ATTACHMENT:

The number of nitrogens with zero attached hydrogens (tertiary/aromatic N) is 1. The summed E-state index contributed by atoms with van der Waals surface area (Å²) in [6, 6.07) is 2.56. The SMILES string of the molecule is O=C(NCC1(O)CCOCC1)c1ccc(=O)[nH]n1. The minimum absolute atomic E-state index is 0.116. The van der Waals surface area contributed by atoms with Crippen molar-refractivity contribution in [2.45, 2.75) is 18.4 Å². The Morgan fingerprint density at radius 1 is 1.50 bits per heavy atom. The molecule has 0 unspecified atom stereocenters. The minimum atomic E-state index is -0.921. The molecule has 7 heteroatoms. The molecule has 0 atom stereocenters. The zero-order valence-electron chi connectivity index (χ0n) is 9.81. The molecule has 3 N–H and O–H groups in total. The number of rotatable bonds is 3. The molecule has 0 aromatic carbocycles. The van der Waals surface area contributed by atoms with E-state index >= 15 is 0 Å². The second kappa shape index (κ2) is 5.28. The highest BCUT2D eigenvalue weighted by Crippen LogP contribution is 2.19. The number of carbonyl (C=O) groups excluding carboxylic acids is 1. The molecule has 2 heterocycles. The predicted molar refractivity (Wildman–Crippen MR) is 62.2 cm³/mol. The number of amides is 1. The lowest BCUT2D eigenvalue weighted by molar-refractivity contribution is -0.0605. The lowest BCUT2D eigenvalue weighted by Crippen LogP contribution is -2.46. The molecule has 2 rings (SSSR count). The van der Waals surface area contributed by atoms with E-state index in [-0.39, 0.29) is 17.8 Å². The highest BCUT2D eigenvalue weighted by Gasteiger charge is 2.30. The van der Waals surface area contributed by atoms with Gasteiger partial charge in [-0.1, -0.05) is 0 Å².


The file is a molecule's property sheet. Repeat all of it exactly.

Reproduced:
The number of nitrogens with zero attached hydrogens (tertiary/aromatic N) is 1. The summed E-state index contributed by atoms with van der Waals surface area (Å²) in [6, 6.07) is 2.56. The SMILES string of the molecule is O=C(NCC1(O)CCOCC1)c1ccc(=O)[nH]n1. The minimum absolute atomic E-state index is 0.116. The van der Waals surface area contributed by atoms with Crippen molar-refractivity contribution in [2.45, 2.75) is 18.4 Å². The Morgan fingerprint density at radius 1 is 1.50 bits per heavy atom. The molecule has 0 unspecified atom stereocenters. The minimum atomic E-state index is -0.921. The molecule has 7 heteroatoms. The molecule has 0 atom stereocenters. The zero-order valence-electron chi connectivity index (χ0n) is 9.81. The molecule has 3 N–H and O–H groups in total. The number of rotatable bonds is 3. The molecule has 0 aromatic carbocycles. The van der Waals surface area contributed by atoms with E-state index >= 15 is 0 Å². The second kappa shape index (κ2) is 5.28. The highest BCUT2D eigenvalue weighted by Crippen LogP contribution is 2.19. The number of carbonyl (C=O) groups excluding carboxylic acids is 1. The molecule has 2 heterocycles. The predicted molar refractivity (Wildman–Crippen MR) is 62.2 cm³/mol. The number of amides is 1. The lowest BCUT2D eigenvalue weighted by molar-refractivity contribution is -0.0605. The lowest BCUT2D eigenvalue weighted by Crippen LogP contribution is -2.46. The molecule has 2 rings (SSSR count). The van der Waals surface area contributed by atoms with E-state index in [-0.39, 0.29) is 17.8 Å². The highest BCUT2D eigenvalue weighted by Gasteiger charge is 2.30. The van der Waals surface area contributed by atoms with Gasteiger partial charge in [-0.1, -0.05) is 0 Å².